The results of the first post-primary mayoral poll show Democratic candidate Bill de Blasio with a wide lead over Republican Joe Lhota.
According to a Wall Street Journal/NBC 4 New York/Marist poll survey released Tuesday night, 65 percent of likely voters are for the city’s public advocate, de Blasio, 22 percent support the former MTA chairman, Lhota, and 3 percent back Independence candidate and former Bronx Borough President Adolfo Carrion. One percent are for another candidate and 9 percent are undecided.
“Joe Lhota must attract many Democrats to be competitive against the heavily favored Bill de Blasio, and right now, that’s not happening,” says Dr. Lee M. Miringoff, director of the Marist College Institute for Public Opinion. “De Blasio is very well-liked and is cornering the market on most of the issues and qualities that matter to voters.”
Though de Blasio and Lhota have the support of the majority of their party voters, de Blasio attracts more support from GOP voters than Lhota receives from Democrats.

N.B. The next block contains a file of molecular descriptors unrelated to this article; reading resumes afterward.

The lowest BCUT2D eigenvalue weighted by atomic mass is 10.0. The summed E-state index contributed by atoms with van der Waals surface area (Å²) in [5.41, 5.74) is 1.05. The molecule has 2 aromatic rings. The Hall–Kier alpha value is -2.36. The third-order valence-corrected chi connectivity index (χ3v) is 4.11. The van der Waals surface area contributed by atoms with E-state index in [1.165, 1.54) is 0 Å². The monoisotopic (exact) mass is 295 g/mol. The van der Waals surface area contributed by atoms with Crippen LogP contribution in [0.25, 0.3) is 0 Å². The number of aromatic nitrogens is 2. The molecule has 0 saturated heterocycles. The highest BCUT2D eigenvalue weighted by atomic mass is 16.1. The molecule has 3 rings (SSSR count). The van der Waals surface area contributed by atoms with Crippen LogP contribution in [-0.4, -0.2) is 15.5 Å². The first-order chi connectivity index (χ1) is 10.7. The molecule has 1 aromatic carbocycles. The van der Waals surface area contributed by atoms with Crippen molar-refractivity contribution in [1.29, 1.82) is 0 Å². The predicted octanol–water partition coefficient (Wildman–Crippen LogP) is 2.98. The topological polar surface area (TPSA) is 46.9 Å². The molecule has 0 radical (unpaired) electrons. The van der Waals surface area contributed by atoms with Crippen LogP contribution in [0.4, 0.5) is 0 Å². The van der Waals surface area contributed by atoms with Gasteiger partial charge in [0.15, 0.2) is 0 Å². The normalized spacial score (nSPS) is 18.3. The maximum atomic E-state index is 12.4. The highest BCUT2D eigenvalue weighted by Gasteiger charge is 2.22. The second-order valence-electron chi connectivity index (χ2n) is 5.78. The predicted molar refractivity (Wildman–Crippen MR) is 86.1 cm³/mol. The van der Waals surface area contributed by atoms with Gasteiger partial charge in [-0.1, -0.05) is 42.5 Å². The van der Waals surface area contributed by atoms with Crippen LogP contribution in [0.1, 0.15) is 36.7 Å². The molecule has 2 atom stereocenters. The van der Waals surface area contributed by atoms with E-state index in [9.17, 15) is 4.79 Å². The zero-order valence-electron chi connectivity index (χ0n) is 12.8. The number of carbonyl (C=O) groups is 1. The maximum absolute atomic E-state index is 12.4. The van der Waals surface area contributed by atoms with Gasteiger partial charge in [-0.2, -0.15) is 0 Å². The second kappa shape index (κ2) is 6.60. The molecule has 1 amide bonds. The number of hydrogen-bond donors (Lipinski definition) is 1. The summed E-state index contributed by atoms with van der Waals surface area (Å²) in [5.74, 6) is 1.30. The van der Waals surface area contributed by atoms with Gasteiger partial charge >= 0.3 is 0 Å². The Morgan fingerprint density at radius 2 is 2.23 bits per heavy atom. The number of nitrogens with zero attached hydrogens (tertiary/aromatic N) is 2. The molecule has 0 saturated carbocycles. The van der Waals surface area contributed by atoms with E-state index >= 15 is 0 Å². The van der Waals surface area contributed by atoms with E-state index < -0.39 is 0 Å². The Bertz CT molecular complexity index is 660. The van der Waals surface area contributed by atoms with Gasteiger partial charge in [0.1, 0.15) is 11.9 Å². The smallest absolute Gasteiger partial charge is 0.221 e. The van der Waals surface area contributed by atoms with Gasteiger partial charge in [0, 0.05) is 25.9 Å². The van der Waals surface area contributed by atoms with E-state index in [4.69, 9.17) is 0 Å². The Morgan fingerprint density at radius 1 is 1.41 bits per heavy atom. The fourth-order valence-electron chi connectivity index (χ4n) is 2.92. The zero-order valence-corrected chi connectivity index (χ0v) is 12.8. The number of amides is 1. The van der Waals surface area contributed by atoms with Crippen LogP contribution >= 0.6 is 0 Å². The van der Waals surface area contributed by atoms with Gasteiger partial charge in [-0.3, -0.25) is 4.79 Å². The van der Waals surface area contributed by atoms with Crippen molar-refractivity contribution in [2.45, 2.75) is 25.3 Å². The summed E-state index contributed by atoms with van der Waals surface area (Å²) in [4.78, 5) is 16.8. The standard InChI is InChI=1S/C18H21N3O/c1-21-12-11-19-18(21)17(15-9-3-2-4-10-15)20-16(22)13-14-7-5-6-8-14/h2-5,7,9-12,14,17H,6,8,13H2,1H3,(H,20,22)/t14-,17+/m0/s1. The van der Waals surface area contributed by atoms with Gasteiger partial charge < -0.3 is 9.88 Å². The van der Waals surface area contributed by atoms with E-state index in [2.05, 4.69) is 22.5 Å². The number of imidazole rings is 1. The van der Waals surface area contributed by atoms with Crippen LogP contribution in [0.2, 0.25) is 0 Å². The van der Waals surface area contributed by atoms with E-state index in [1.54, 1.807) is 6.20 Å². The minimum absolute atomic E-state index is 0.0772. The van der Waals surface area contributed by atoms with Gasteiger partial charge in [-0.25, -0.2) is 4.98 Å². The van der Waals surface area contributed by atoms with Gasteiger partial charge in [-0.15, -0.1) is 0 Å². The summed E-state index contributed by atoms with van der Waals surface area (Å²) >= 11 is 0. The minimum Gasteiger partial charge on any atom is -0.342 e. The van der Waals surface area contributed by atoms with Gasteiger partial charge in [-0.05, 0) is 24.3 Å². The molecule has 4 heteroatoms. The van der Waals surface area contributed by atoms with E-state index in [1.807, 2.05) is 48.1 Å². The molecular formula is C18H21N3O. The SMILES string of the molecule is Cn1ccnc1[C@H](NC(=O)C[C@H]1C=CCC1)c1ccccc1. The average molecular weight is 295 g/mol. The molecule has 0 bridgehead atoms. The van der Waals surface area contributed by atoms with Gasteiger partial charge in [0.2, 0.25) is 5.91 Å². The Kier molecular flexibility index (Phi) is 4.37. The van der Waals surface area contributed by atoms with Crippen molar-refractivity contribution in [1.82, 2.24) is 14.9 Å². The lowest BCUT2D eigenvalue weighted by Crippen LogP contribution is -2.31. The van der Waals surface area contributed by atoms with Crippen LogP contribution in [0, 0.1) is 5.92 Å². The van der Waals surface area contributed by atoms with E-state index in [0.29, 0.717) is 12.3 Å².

According to the poll results, 77 percent of likely Democratic voters support de Blasio, 13 percent are for Lhota and 1 percent Carion. Sixty-three percent of likely Republican voters are for Lhota, 25 percent are for de Blasio and 5 percent Carrion. Among non-enrolled voters, 50 percent support de Blasio, 24 percent back Lhota and 9 percent are for Carrion.
When it came to who the voters thought could handle the issues facing the city, most thought de Blasio would do the best job. But voters were more divided on would be better at handling crime prevention and the city’s finances.
The poll surveyed a total of 930 registered voters and 632 likely voters on Sunday and Monday.
Responding to the poll, Lhota spokeswoman Jessica Proud said in a statement Tuesday, “We always knew we’d be the underdog in this race and once New Yorkers learn more about Bill’s radical policies, they will be looking for a practical alternative. Joe’s experienced leadership and solutions to expand the middle class will resonate with everyday New Yorkers in all five boroughs.”
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